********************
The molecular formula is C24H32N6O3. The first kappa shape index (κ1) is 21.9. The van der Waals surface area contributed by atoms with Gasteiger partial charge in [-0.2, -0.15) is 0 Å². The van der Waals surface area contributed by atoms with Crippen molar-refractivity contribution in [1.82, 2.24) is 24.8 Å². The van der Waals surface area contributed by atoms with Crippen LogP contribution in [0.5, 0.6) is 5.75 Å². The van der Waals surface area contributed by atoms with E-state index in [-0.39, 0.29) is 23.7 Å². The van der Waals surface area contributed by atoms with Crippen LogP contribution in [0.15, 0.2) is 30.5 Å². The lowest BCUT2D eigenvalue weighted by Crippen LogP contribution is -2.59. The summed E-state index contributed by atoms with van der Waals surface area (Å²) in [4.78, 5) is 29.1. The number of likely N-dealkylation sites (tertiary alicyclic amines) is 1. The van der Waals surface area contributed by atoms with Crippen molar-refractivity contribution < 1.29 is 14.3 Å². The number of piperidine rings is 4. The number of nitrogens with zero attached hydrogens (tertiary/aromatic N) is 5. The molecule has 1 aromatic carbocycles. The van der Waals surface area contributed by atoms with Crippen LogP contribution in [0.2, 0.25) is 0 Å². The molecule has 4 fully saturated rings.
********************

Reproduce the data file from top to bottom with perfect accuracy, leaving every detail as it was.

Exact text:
The molecular formula is C24H32N6O3. The first kappa shape index (κ1) is 21.9. The van der Waals surface area contributed by atoms with Gasteiger partial charge in [-0.2, -0.15) is 0 Å². The van der Waals surface area contributed by atoms with Crippen molar-refractivity contribution in [1.82, 2.24) is 24.8 Å². The van der Waals surface area contributed by atoms with Crippen LogP contribution in [0.5, 0.6) is 5.75 Å². The van der Waals surface area contributed by atoms with E-state index in [-0.39, 0.29) is 23.7 Å². The van der Waals surface area contributed by atoms with Crippen LogP contribution in [0.15, 0.2) is 30.5 Å². The lowest BCUT2D eigenvalue weighted by Crippen LogP contribution is -2.59. The summed E-state index contributed by atoms with van der Waals surface area (Å²) in [4.78, 5) is 29.1. The number of likely N-dealkylation sites (tertiary alicyclic amines) is 1. The van der Waals surface area contributed by atoms with Crippen molar-refractivity contribution < 1.29 is 14.3 Å². The number of piperidine rings is 4. The number of nitrogens with zero attached hydrogens (tertiary/aromatic N) is 5. The molecule has 1 aromatic carbocycles. The van der Waals surface area contributed by atoms with Crippen LogP contribution in [0.2, 0.25) is 0 Å². The molecule has 4 fully saturated rings.